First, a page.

A Passion for Peace

Responsibility, respect and a loving connection with all beings and for this Earth we share.


As I walked into work this morning I watched a rhino slowly ambling up a mountainside and a pair of cranes building a nest above a pond. One crane flew to gather a branch or some grass, flew back and gave it to the other who put it in place. I’m told the crane couple builds their nest every year and they have yet to have babies. Both struck me as metaphors for progress: collaboration, positivity, patience, perseverance…pretty much the opposite of the environment here now. I feel like I’ve been transported to 1903 and the worker’s rights’ movement: high ideals of what a union can do with little legal and practical understanding, no trust for The Man (aka management).

On the other hand, my workers are happy and working well. Our coordinator spent all day last Friday assembling a database in Excel of the kids we serve—and it was her first time using a computer! And Saturday a group of us finished our community food garden: 3 beds of winter veggies (beets, cabbage, spinach, beans) & 8 fruit trees (fig, lemon, apple, peach, orange) to start our orchard. (Photo: helping in the garden. So sweet.)

Now that the communities are coming together and our everyday is running smoother, I’m shifting into building a business so we have a steady source of income and can employ more locals. The idea of producing biodegradable stuffs is forcing me to brush up on my chemistry. Today I made milk plastic. It’s not that hard now, but it hardens over time (that’s what she said). I emailed a couple engineer friends for advice, and one said, "You know the question you're asking...is basically how to restart society with nothing...it's gonna be hard to just use the same supplies and compete in the market since people have been using those supplies forever."Ouch, it’s not that dire. A friend & collaborator has suggested that what we need is a Thneed (according to Dr. Suess, A Fine-Something-That-All-People-Need). What’s the point of having a supposedly $200,000 brain if I can’t develop a thneed? (Photo: an ancient fern tree of the ilk that dinos used to chomp on)

The new business (ad)venture, along with some Sunday-poker-in-the-pub friends (horse-breeder friend: “It’s my one year one ear anniversary!”) and my first actual Scrabble game since I left the US are pleasantly rounding out my life like a rhino’s bum. Speaking of rhinos, they’re so fat that in the last month two had babies, and we thought one still had months of pregnancy left. I’ve caught glimpses of the babies, but mostly the parents hover around to protect them so I just get a peek of some extra small tubby chubby legs. Since the gestation period is ??? so they can only have one baby every ??? years, they gotta protect their offspring. Especially when a stupid neighbor farmer starts a fire and leaves the country so we can watch it with worry and chant a stayawayfromourdrygrass mantra. Which is about as effective as a plane full of rabbis praying to prevent swine flu.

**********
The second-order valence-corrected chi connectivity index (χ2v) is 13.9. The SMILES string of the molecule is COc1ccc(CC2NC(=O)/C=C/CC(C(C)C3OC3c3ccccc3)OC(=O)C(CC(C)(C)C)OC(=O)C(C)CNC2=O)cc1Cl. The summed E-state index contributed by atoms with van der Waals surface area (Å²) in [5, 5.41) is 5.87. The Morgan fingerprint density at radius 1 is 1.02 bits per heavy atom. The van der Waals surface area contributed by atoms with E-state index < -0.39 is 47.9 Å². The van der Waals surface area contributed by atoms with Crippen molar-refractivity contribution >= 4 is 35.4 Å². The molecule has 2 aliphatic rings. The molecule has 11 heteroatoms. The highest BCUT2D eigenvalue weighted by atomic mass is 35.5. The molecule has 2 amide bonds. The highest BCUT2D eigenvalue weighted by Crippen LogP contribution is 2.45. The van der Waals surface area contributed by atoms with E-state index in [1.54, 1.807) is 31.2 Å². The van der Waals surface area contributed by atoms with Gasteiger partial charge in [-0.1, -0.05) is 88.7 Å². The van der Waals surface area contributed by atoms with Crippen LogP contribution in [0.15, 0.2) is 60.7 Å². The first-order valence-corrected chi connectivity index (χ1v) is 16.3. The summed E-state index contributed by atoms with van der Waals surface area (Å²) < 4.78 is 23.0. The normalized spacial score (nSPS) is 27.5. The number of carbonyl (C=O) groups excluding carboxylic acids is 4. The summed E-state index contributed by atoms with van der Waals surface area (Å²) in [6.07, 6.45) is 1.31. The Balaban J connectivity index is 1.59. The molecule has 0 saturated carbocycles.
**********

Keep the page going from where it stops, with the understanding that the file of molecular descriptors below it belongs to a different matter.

Right now it’s the opposite of monsoon season. I’ve taken to pouring puddles around my bedroom before I sleep so thety evaporate and wet the air. (I must just be careful not to pour too near my bed to avoid another mid-night knee wham.)

Yesterday I was asked whether I can sprint (with probing, I find out this means that if I run into Pogenpoel, the lone, angry male buffalo who’s been kicked out of the herd they want to think I can sprint to my escape). The two most popular Zulu questions: (1) Do you have kids, Valer?, and (2) What do you do on weekends [since you don’t have kids or animals]? This weekend I know what I’m planning: inaugural community outdoor movie night! Without electricity. Requested feature film: Mr. Bones. Those 2 ½ years of engineering sure are coming in handy. (Might be postponed due to worker strike safety concerns. Shame.)

Speaking of weekends, I’ve been watching Flight of the Conchords (or rather rewatching the first season it's all I have), and driving home one night hunched over my steering wheel squinting down a dark, dirt country road a little ditty popped into my head: ‘Like a porcupine, you’ve stuck your quill in my spine and I can’t get you out of my mind’. Bret & Germaine could definitely work with that. And the Zulu worry what I do in my free time. (Photo: if only we all had the view of this bathtub at a friend's former house)

Posted byValerie at 11:10 AM  


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